I respectfully dissent from my colleagues’ reversal of the PTAB decision sustaining validity of claims 4 and 6– 11.
Koopmann v. United States (Nonprecedential)
This is a tax refund case. Appellants William C. Brashear and William Koopmann (collectively, “Appellants”) sued the government in the United States Court of Federal Claims (“the Claims Court”) alleging that they are entitled to a refund of Federal Insurance Contribution Act (“FICA”) taxes that were paid on deferred compensation that they never received. The Claims Court dismissed their claims. Koopmann v. United States, 150 Fed. Cl. 299 (2020) (“Brashear Decision”); Koopmann v. United States, 150 Fed. Cl. 290 (2020) (“Koopmann Decision”). For the reasons provided below, we affirm the decisions of the Claims Court.
Webb v. Secretary of Health and Human Services (Nonprecedential)
Mr. Samuel Webb appeals a decision by the U.S. Court of Federal Claims sustaining the special master’s decision dismissing Mr. Webb’s petition for compensation for a vaccine injury. Mr. Webb argues that the special master abused his discretion by failing to conduct a status conference after the government submitted its supplemental Vaccine Rule 4(c) report and that the special master acted arbitrarily and capriciously in finding that Mr. Webb’s Bell’s palsy symptoms began before his November 20, 2012 flu vaccine. For the reasons explained below, we affirm.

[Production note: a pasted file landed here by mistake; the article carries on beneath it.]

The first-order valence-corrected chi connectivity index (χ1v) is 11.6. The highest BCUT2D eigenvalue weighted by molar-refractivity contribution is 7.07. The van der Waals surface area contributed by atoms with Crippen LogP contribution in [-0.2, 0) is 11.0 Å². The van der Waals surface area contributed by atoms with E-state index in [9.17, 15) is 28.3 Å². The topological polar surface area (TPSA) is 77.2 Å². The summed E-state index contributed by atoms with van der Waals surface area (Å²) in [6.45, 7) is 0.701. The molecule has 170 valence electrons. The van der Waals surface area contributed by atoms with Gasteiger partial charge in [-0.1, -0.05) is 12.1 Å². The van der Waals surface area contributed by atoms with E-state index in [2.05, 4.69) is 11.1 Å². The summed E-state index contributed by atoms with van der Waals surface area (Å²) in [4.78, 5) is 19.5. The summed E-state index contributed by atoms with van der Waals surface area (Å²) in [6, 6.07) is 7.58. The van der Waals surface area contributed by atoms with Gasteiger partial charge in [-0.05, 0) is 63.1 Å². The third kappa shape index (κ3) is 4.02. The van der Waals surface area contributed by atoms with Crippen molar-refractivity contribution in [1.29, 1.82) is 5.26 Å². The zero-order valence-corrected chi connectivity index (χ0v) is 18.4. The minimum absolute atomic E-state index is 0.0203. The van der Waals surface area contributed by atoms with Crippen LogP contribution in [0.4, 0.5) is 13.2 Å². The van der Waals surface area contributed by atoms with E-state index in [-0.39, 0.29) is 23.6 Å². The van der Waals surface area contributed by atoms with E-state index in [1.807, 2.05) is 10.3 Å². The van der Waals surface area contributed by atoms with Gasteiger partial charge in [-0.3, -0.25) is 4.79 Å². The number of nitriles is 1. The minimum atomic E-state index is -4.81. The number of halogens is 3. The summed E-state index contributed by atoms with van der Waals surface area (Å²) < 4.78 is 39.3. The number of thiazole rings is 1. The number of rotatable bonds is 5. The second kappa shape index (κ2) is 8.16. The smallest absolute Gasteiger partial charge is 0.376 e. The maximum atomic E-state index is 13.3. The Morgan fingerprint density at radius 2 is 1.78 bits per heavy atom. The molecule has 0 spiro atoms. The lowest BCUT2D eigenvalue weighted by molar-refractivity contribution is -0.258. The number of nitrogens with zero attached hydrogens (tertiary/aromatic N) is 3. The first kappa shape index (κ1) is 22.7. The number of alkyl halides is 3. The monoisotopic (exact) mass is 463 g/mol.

Koopmann v. United States (Nonprecedential)
Appellant William Royall, Jr. appeals from the decision of the United States Court of Federal Claims (“the Claims Court”) dismissing his claims for failure to prosecute under Rule 41(b) of the Rules of the United States Court of Federal Claims (“RCFC”). Koopmann v. United States, 151 Fed. Cl. 336 (2020) (“Rule 41(b) Decision”); see also Koopmann v. United States, 151 Fed. Cl. 805, 807 (2021) (“Rule 54(b) Decision”); S. Appx. 1 (Judgment). For the reasons explained below, we affirm.